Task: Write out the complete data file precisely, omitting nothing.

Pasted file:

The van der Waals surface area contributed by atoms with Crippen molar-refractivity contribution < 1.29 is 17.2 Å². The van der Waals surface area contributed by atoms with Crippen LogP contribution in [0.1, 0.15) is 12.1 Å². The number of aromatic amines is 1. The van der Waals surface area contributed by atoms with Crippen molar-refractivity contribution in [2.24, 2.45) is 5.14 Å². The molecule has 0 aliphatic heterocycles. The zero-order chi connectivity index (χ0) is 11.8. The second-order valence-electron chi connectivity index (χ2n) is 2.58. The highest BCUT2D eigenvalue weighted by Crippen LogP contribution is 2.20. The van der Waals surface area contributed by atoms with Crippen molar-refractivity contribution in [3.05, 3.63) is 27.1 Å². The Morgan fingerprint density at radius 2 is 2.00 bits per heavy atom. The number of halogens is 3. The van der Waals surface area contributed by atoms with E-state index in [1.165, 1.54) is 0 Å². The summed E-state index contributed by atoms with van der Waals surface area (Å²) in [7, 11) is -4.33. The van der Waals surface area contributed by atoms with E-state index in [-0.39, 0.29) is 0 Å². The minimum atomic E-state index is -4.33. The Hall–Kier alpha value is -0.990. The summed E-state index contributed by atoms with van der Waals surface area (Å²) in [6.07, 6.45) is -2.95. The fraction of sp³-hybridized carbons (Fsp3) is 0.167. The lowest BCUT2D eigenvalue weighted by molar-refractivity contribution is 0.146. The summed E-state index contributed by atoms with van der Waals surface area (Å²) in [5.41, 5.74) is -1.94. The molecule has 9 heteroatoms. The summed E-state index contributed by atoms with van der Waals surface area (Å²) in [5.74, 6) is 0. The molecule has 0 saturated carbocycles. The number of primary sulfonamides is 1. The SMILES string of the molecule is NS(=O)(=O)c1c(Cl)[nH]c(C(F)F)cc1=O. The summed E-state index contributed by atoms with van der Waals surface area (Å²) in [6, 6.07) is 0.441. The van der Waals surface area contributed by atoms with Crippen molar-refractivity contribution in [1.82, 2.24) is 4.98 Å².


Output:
The van der Waals surface area contributed by atoms with Crippen molar-refractivity contribution < 1.29 is 17.2 Å². The van der Waals surface area contributed by atoms with Crippen LogP contribution in [0.1, 0.15) is 12.1 Å². The number of aromatic amines is 1. The van der Waals surface area contributed by atoms with Crippen molar-refractivity contribution in [2.24, 2.45) is 5.14 Å². The molecule has 0 aliphatic heterocycles. The zero-order chi connectivity index (χ0) is 11.8. The second-order valence-electron chi connectivity index (χ2n) is 2.58. The highest BCUT2D eigenvalue weighted by Crippen LogP contribution is 2.20. The van der Waals surface area contributed by atoms with Crippen molar-refractivity contribution in [3.05, 3.63) is 27.1 Å². The Morgan fingerprint density at radius 2 is 2.00 bits per heavy atom. The number of halogens is 3. The van der Waals surface area contributed by atoms with E-state index in [1.165, 1.54) is 0 Å². The summed E-state index contributed by atoms with van der Waals surface area (Å²) in [7, 11) is -4.33. The van der Waals surface area contributed by atoms with E-state index in [-0.39, 0.29) is 0 Å². The minimum atomic E-state index is -4.33. The Hall–Kier alpha value is -0.990. The summed E-state index contributed by atoms with van der Waals surface area (Å²) in [6.07, 6.45) is -2.95. The fraction of sp³-hybridized carbons (Fsp3) is 0.167. The lowest BCUT2D eigenvalue weighted by molar-refractivity contribution is 0.146. The summed E-state index contributed by atoms with van der Waals surface area (Å²) in [5.41, 5.74) is -1.94. The molecule has 9 heteroatoms. The summed E-state index contributed by atoms with van der Waals surface area (Å²) in [5.74, 6) is 0. The molecule has 0 saturated carbocycles. The number of primary sulfonamides is 1. The SMILES string of the molecule is NS(=O)(=O)c1c(Cl)[nH]c(C(F)F)cc1=O. The summed E-state index contributed by atoms with van der Waals surface area (Å²) in [6, 6.07) is 0.441. The van der Waals surface area contributed by atoms with Crippen molar-refractivity contribution in [1.82, 2.24) is 4.98 Å².